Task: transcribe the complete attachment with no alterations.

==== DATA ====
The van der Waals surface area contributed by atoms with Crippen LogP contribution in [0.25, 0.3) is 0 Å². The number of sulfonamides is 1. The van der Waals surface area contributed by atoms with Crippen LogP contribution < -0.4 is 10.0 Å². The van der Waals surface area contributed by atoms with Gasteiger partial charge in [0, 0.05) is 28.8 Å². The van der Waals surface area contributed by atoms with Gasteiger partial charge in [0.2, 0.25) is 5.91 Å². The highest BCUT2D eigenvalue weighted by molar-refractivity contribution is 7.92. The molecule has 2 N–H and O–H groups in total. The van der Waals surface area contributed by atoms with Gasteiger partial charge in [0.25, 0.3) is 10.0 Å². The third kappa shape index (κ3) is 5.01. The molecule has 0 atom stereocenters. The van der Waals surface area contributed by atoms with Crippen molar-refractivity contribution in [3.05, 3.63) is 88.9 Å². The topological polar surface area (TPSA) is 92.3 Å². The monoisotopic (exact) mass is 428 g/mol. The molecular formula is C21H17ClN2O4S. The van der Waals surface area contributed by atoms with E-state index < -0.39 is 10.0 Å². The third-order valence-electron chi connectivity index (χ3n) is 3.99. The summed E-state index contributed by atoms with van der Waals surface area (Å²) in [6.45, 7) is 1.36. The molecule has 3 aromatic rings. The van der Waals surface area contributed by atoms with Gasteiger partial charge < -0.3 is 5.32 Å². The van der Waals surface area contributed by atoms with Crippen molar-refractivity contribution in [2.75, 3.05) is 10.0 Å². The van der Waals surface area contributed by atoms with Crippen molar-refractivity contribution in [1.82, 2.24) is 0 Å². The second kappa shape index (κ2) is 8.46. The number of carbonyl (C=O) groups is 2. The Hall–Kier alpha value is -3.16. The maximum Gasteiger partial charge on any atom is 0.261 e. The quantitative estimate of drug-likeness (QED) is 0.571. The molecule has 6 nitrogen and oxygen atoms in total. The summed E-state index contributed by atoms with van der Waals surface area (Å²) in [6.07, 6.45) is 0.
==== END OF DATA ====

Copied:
The van der Waals surface area contributed by atoms with Crippen LogP contribution in [0.25, 0.3) is 0 Å². The number of sulfonamides is 1. The van der Waals surface area contributed by atoms with Crippen LogP contribution < -0.4 is 10.0 Å². The van der Waals surface area contributed by atoms with Gasteiger partial charge in [0, 0.05) is 28.8 Å². The van der Waals surface area contributed by atoms with Gasteiger partial charge in [0.2, 0.25) is 5.91 Å². The highest BCUT2D eigenvalue weighted by molar-refractivity contribution is 7.92. The molecule has 2 N–H and O–H groups in total. The van der Waals surface area contributed by atoms with Gasteiger partial charge in [0.25, 0.3) is 10.0 Å². The third kappa shape index (κ3) is 5.01. The molecule has 0 atom stereocenters. The van der Waals surface area contributed by atoms with Crippen molar-refractivity contribution in [3.05, 3.63) is 88.9 Å². The topological polar surface area (TPSA) is 92.3 Å². The monoisotopic (exact) mass is 428 g/mol. The molecular formula is C21H17ClN2O4S. The van der Waals surface area contributed by atoms with E-state index < -0.39 is 10.0 Å². The third-order valence-electron chi connectivity index (χ3n) is 3.99. The summed E-state index contributed by atoms with van der Waals surface area (Å²) in [6.45, 7) is 1.36. The molecule has 3 aromatic rings. The van der Waals surface area contributed by atoms with Gasteiger partial charge < -0.3 is 5.32 Å². The van der Waals surface area contributed by atoms with Crippen molar-refractivity contribution in [2.75, 3.05) is 10.0 Å². The van der Waals surface area contributed by atoms with Crippen molar-refractivity contribution in [1.82, 2.24) is 0 Å². The second kappa shape index (κ2) is 8.46. The number of carbonyl (C=O) groups is 2. The Hall–Kier alpha value is -3.16. The maximum Gasteiger partial charge on any atom is 0.261 e. The quantitative estimate of drug-likeness (QED) is 0.571. The molecule has 6 nitrogen and oxygen atoms in total. The summed E-state index contributed by atoms with van der Waals surface area (Å²) in [6.07, 6.45) is 0.